Brexit: UK economy in much better health since 1973
Ryanair's Michael O'Leary for long took pleasure in tweaking the tails of the fat cats of the establishment but as some British business leaders this week shied away from taking a public stance on Brexit — the shorthand that combines the words Britain and exit from the European Union, which British voters will decide on via a referendum on 23 June, 2016 — O'Leary made a strong call for an anti-Brexit vote:
As the UK’s largest airline, Ryanair is absolutely clear that the UK economy and its future growth prospects are stronger as a member of the European Union than they are outside of the EU. Leaving Europe won’t save the UK money or red tape because like Norway the UK will still have to contribute to Europe, and obey its rules if it wants to continue to trade freely with Europe, so it’s clear that UK voters should vote Yes to Europe and Yes to the reformed Europe, that David Cameron has delivered. Ryanair, our people and I hope the vast majority of our customers, will all work together over the coming months to help deliver a resounding Yes vote on June 23rd
Chris Giles, the economics editor of the Financial Times, wrote this week:
Britain joined what was then the European Economic Community in 1973 as the sick man of Europe. By the late 1960s, France, West Germany and Italy — the three founder members closest in size to the UK — produced more per person than it did and the gap grew larger every year. Between 1958, when the EEC was set up, and Britain’s entry in 1973, gross domestic product per head rose 95% in these three countries compared with only 50% in Britain.
After becoming an EEC member, Britain slowly began to catch up. Gross domestic product per person has grown faster than Italy, Germany and France in the 42 years since. By 2013, Britain became more prosperous than the average of the three other large European economies for the first time since 1965.
Giles does acknowledge that some aspects of EU membership have not been so good for the British economy. He says that today one in 20 UK residents was born in another EU country. But numerous studies have shown that most gains from immigration have fallen to the immigrants themselves. Apart from a net benefit to public finances of importing workers, free movement has not itself obviously increased British people’s prosperity.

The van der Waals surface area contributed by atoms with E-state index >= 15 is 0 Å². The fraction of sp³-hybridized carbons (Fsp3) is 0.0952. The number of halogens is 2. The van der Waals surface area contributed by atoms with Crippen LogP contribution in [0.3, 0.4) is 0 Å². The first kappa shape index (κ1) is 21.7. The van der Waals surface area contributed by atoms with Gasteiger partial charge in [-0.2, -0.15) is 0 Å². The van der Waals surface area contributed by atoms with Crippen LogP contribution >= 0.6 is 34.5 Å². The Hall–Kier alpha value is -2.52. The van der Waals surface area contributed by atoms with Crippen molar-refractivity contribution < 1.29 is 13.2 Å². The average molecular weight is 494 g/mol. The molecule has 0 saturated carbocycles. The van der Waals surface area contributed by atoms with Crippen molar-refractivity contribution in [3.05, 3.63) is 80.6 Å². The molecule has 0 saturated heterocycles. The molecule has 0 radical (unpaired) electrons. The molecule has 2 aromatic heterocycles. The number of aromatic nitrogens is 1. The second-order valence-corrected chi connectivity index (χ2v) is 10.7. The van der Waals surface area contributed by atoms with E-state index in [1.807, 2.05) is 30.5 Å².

This week, the FT has published videos of debates on the arguments for and against Brexit.
How good has EU membership been for the UK? Economics editor Chris Giles tests your knowledge on Britain and the European Union and asks: has being in the EU been good for the UK?
Up for debate: ‘Brexit will boost the British economy’. Supporting the motion is John Redwood, British politician and Eurosceptic. Opposing the view is Martin Wolf, the FT's chief economics commentator.
Up for debate: ‘Brexit will be a disaster for The City of London’. Supporting the motion is Gina Miller, co-founder of investment managers SCM Private. Opposing the view is Howard Shore, founder of investment bank Shore Capital.
Up for debate: ‘Brexit would be a good thing for both Britain and Europe’. In support is Daniel Hannan, secretary-general of the Alliance of European Conservatives and Reformists. In opposition is Peter Mandelson, British Labour politician.
'Brexit would damage the UK’. British Labour politician Tristram Hunt supports the motion, opposed by Steven Woolfe, Ukip member of the European parliament.
The last referendum in the UK on the issue of Europe was on 5 June, 1975. Almost exactly two-thirds voted in favour of staying. Lots have changed since then, but there are also many relevant parallels as veteran film maker Michael Cockerell explains.